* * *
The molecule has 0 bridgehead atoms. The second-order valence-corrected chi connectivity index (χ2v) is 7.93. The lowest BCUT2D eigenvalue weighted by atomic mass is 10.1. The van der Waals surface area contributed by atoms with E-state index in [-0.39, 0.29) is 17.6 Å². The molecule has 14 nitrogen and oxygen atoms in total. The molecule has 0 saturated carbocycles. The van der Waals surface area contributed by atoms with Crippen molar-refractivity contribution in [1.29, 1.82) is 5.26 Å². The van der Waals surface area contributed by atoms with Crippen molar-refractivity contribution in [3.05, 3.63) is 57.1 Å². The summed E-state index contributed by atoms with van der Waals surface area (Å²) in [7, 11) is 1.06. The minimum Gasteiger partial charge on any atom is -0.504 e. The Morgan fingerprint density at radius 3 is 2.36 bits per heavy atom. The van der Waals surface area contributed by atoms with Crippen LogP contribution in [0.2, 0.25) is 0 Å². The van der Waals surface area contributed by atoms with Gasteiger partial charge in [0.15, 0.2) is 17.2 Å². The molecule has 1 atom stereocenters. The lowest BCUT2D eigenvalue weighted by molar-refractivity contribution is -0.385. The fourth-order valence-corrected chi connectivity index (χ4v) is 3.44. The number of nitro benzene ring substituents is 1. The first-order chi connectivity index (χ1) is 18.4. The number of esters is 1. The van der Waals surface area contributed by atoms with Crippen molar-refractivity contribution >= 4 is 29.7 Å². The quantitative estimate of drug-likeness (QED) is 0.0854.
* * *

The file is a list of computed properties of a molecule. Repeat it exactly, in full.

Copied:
The molecule has 0 bridgehead atoms. The second-order valence-corrected chi connectivity index (χ2v) is 7.93. The lowest BCUT2D eigenvalue weighted by atomic mass is 10.1. The van der Waals surface area contributed by atoms with E-state index in [-0.39, 0.29) is 17.6 Å². The molecule has 14 nitrogen and oxygen atoms in total. The molecule has 0 saturated carbocycles. The van der Waals surface area contributed by atoms with Crippen molar-refractivity contribution in [1.29, 1.82) is 5.26 Å². The van der Waals surface area contributed by atoms with Crippen molar-refractivity contribution in [3.05, 3.63) is 57.1 Å². The summed E-state index contributed by atoms with van der Waals surface area (Å²) in [7, 11) is 1.06. The minimum Gasteiger partial charge on any atom is -0.504 e. The Morgan fingerprint density at radius 3 is 2.36 bits per heavy atom. The van der Waals surface area contributed by atoms with Crippen LogP contribution in [0.2, 0.25) is 0 Å². The van der Waals surface area contributed by atoms with Gasteiger partial charge in [0.15, 0.2) is 17.2 Å². The molecule has 1 atom stereocenters. The lowest BCUT2D eigenvalue weighted by molar-refractivity contribution is -0.385. The fourth-order valence-corrected chi connectivity index (χ4v) is 3.44. The number of nitro benzene ring substituents is 1. The first-order chi connectivity index (χ1) is 18.4. The number of esters is 1. The van der Waals surface area contributed by atoms with Crippen molar-refractivity contribution >= 4 is 29.7 Å². The quantitative estimate of drug-likeness (QED) is 0.0854.